I throw the blue chips out there quickly, one stack of three and sliding three more toward the pot in a nice straight line. Hey, good form.

Nick/Kevin punctuates his call: "You're still shaking."


In all honesty, I had played live Hold 'Em before, back when I first caught the itch for the game. But I really didn't have a concept of the game then. I was having fun, like a golf game with your drinking buddies. But this...this was something different. I have something at stake now. Hours of reading poker books. Tens of thousands of online hands. A reputation to uphold, even if it's merely a reputation I've hung on myself. This is for me. Can I play this game? For a couple months, I've been of the firm belief that I can. What if I'm wrong?


Only three of us now, and the dealer flips the turn card: Jack of diamonds. My heart starts thundering in my chest. I look down, almost expecting to see it visibly fluttering my shirt. I belatedly realize I've just made a mistake, exposed a tell.

"You like that jack, huh?" Nick/Kevin says. It's not really a question. Checked to me and I bet again. He nods to himself, "Yep, you like that jack," and folds.

The three seat, to this point only existing on the periphery of my universe, calls the bet. I finally fixate on him, Nick/Kevin's mumbling fading into the background. He's older, probably his 50s, with the deep tan of a man who works outdoors. He's wearing huge mirrored sunglasses and is far too bald to try salvaging a hairdo, which hasn't stopped him from trying. I stare straight at him with what I hope appears to be confidence. In fact, I can almost convince myself that it is. My gut churns, but for the first time, my mind is calm.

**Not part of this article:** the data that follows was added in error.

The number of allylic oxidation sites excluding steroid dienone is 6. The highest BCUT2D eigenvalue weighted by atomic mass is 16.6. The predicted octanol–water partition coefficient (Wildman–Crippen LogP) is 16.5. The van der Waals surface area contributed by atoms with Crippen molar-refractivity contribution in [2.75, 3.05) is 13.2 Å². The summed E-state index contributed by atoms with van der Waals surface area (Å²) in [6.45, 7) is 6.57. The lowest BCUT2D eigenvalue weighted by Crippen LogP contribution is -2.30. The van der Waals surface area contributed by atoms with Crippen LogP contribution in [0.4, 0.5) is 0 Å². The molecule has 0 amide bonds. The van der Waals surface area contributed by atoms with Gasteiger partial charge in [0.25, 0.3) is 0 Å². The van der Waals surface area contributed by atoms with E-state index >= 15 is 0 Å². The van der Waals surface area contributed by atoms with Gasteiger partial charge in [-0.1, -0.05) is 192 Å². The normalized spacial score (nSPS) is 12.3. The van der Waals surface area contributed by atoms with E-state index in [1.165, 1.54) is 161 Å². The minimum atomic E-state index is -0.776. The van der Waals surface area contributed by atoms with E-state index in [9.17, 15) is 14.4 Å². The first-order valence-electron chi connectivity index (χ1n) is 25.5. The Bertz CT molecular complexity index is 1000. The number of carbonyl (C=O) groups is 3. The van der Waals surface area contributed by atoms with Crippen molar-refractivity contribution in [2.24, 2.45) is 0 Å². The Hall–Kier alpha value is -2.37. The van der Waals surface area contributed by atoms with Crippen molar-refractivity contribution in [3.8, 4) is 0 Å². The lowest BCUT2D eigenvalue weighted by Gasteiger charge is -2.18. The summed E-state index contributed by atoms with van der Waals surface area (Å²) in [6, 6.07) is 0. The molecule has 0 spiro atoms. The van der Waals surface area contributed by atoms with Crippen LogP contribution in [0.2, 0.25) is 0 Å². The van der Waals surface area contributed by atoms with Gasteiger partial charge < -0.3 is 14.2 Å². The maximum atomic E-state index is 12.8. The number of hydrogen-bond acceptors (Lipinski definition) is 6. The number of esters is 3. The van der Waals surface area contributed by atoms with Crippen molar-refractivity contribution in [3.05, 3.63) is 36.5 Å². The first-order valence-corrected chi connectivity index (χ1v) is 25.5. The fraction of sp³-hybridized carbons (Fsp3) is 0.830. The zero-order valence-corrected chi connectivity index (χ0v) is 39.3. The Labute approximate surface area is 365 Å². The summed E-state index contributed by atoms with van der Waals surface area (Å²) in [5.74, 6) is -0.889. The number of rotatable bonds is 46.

"Two players," the dealer notes and drops a meaningless 4 of spades on the river. My mind flashes, "No flush for ..."

My thought is interrupted as he reaches for chips. I take a momentary pause. Two check-calls and then he bets into me with a seeming rag on the river? What the hell is this? Could he have just check-called Broadway on the turn? Sat quietly on his Big Slick waiting to pounce?

I'm knocked off stride. My vision of how this hand ends has just been corrupted. It's all I can do to keep from shaking my head and showing my confusion. I can't solve this riddle, so I throw out my six chips and ask for the answer.

"Pair of Kings," the man says and I'm certain I'm not hearing him clearly. I lean over the table for a closer look at his cards.

King. Two. Off.

I hurriedly grab my cards and hurl them at the felt. "Two pair," the dealer says from far away. "Aces and jacks." He pushes the pot my way as my head swims. I can't suppress the grin. I don't even think I want to.

"I knew you liked that jack," someone says.

Joe Speaker is a poker- and soccer-playing ne'er-do-well from the godforsaken desert east of Los Angeles. He is universally unpublished and generally pissed off about that fact. He enjoys long walks on the beach and seeing the sun come up through the front doors of the local Indian casino. He's married and has a three-year-old son. You can visit him at The Obituarium.